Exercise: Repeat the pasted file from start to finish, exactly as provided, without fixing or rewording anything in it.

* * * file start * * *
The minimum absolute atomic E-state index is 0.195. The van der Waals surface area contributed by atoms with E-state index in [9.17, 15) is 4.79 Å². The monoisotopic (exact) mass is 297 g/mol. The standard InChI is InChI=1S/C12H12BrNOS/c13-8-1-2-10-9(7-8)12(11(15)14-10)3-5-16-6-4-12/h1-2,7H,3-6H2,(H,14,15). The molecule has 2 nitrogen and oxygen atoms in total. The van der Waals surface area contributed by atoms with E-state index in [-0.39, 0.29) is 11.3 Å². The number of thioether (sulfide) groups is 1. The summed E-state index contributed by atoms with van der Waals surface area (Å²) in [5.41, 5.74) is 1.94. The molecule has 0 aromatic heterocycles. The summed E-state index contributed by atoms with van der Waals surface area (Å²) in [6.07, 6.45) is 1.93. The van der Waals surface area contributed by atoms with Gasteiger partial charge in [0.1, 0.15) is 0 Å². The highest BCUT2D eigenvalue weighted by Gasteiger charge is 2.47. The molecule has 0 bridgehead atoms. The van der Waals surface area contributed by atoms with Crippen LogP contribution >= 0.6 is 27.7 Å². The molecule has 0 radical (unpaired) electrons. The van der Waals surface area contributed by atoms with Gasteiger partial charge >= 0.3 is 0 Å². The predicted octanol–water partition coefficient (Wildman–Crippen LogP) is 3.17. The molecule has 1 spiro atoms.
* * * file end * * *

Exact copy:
The minimum absolute atomic E-state index is 0.195. The van der Waals surface area contributed by atoms with E-state index in [9.17, 15) is 4.79 Å². The monoisotopic (exact) mass is 297 g/mol. The standard InChI is InChI=1S/C12H12BrNOS/c13-8-1-2-10-9(7-8)12(11(15)14-10)3-5-16-6-4-12/h1-2,7H,3-6H2,(H,14,15). The molecule has 2 nitrogen and oxygen atoms in total. The van der Waals surface area contributed by atoms with E-state index in [-0.39, 0.29) is 11.3 Å². The number of thioether (sulfide) groups is 1. The summed E-state index contributed by atoms with van der Waals surface area (Å²) in [5.41, 5.74) is 1.94. The molecule has 0 aromatic heterocycles. The summed E-state index contributed by atoms with van der Waals surface area (Å²) in [6.07, 6.45) is 1.93. The van der Waals surface area contributed by atoms with Gasteiger partial charge in [0.1, 0.15) is 0 Å². The highest BCUT2D eigenvalue weighted by Gasteiger charge is 2.47. The molecule has 0 bridgehead atoms. The van der Waals surface area contributed by atoms with Crippen LogP contribution >= 0.6 is 27.7 Å². The molecule has 0 radical (unpaired) electrons. The van der Waals surface area contributed by atoms with Gasteiger partial charge >= 0.3 is 0 Å². The predicted octanol–water partition coefficient (Wildman–Crippen LogP) is 3.17. The molecule has 1 spiro atoms.